While it is helpful to keep both Kenya Airways and Delta Air Lines in mind when it comes to the impact of the COVID-19 crisis on international airlines, it does not answer the larger question of why airlines seem to go from one crisis to another. To understand this issue, it is necessary to look at the nature of the airline industry, the factors that shape it, and the challenges it faces to achieve profitability.

Tale of two Airlines

In recent years, Kenya Airways has received a series of government bailouts, and is reported to be seeking further government support due losses linked to COVID-19. It even sought to raise funds by requesting permission to run the profitable Jomo Kenyatta International Airport. This request was blocked by Parliament, citing possible loss of jobs and public revenue.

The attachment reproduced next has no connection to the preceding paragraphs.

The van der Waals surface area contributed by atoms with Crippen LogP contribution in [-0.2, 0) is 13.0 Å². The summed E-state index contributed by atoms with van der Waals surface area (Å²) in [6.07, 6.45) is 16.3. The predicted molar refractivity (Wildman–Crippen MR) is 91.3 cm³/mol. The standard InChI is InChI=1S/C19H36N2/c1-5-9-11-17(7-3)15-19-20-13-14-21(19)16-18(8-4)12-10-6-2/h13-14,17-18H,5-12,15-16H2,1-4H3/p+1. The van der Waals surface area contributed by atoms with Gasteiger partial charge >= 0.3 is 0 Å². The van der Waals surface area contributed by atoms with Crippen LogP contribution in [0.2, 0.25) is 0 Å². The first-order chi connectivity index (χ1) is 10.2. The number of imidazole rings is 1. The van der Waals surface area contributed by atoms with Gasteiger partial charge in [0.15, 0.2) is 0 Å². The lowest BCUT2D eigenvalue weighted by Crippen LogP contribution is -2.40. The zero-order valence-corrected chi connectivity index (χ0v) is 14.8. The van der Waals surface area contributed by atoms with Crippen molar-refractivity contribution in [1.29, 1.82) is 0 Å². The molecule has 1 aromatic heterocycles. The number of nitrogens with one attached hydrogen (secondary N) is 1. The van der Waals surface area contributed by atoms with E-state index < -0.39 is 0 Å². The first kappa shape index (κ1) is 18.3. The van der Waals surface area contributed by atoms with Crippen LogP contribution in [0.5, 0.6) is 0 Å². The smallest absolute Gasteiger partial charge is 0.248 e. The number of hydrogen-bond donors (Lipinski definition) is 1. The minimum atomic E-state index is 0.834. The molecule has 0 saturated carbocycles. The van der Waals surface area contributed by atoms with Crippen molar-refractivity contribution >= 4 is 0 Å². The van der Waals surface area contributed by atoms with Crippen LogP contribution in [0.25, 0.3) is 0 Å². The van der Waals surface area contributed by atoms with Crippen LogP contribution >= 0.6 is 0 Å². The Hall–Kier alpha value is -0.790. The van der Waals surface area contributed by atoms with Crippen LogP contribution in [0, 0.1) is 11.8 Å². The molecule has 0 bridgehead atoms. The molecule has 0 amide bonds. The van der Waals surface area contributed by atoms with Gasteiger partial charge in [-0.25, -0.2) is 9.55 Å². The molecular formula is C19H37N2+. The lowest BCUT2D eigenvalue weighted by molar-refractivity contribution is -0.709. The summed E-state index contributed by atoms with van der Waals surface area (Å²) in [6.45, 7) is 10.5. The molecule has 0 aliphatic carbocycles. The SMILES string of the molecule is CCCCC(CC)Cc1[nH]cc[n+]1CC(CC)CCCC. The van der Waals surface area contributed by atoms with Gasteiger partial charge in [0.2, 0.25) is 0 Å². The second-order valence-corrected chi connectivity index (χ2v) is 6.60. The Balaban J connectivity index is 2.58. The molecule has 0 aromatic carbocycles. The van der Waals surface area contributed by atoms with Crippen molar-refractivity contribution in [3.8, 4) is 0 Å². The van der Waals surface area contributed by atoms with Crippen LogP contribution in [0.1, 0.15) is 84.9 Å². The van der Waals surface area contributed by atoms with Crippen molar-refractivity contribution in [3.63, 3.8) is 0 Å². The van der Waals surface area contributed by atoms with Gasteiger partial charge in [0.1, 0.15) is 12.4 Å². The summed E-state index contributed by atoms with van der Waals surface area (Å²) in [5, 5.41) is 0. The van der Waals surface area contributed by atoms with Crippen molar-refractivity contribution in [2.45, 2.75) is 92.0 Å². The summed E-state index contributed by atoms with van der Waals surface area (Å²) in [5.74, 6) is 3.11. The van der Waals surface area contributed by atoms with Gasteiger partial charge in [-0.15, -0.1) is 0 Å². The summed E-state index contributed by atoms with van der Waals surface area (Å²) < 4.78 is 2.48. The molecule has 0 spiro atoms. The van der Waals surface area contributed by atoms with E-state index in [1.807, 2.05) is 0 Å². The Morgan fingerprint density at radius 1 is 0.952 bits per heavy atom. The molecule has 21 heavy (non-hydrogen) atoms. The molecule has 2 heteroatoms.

Previously, the Kenya government’s decision to bring a strategic investor on board, in 1995, paid off with short-lived profitability before the airline plunged back to losses.

Meanwhile, US airlines received direct bailouts for the 11 September 2001 terrorist attack of $15 billion and COVID-19 package of $25 billion. In between these bailouts, financial crisis led to the bankruptcy of all of the major US carriers that benefited from restructuring debt and pension fund bailouts.

In short, the history of airline bailouts across the world is long and costly.